Apical dominance is a correlative phenomenon in the developmental biology of plants. Branching of the main shoot into lateral branches is one of the main characteristics of the growth of most of the plants. More branches mean more leaves and more of photosynthesis. Branching also helps a tree to avoid crowding of leaves. Branches provide an opportunity for exposure of maximum number of leaves to sunlight. Branching has a distinct evolutionary advantage, as it helps a plant to survive in a variety of habitats.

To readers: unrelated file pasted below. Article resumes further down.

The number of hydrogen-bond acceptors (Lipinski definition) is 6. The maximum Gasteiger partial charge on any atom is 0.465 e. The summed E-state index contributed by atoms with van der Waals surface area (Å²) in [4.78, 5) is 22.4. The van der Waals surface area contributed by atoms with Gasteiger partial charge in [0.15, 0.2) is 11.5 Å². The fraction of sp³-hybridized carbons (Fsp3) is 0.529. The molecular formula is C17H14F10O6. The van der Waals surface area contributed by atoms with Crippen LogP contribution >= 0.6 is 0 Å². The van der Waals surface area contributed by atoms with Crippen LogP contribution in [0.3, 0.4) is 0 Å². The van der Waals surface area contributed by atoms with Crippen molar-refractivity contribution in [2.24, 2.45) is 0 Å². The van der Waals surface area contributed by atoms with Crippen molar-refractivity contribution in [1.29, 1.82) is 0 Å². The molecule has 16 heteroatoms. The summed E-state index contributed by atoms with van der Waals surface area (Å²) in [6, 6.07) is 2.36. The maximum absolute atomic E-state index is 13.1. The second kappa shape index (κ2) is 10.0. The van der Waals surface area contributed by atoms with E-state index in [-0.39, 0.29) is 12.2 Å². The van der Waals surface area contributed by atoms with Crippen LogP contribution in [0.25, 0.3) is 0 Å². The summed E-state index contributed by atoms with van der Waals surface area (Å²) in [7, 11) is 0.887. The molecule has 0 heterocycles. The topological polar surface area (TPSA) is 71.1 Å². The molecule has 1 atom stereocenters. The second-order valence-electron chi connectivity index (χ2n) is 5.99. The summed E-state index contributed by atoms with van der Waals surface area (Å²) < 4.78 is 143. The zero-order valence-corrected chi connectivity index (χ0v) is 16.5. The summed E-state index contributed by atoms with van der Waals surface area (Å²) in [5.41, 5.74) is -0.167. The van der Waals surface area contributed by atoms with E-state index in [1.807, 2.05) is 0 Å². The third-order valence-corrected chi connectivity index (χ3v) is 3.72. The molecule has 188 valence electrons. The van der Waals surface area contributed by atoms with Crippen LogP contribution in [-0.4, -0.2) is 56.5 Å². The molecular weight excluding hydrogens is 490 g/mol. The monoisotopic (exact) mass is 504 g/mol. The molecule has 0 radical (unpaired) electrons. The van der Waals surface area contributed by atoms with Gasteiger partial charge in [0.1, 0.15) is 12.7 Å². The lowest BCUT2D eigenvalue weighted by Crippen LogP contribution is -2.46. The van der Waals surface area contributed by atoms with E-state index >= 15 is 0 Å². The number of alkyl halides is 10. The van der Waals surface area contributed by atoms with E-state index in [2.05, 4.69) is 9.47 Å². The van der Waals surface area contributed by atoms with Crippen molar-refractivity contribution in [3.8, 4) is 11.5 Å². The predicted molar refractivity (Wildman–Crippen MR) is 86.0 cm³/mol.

A plant that does not branch finds it difficult to survive in crowded forests or in areas where the light intensity is low. If you go around your place of stay or your place of work and start observing the big trees (flowering plants), you will come across two different types of tree growth. One, "monopodial" where the main bunk grows tall-bearing a crown of leaves at the top without much of lateral branches such as the large majority of palms and the other- "sympodial" where lateral branches start spreading out leaving a gap from the apex. Plants which exhibit the second type of growth pattern are quite useful as they provide lot of shade from hot sunlight apart from providing economic benefits like timber and fruits. Plants with a monopodial growth habit find it difficult to survive in temperate forests where light availability is poor. Palms mostly grow in tropical regions. Interestingly, bamboos have underground stems (rhizomes) like grasses which show both monopodial and sympodial branching pattern.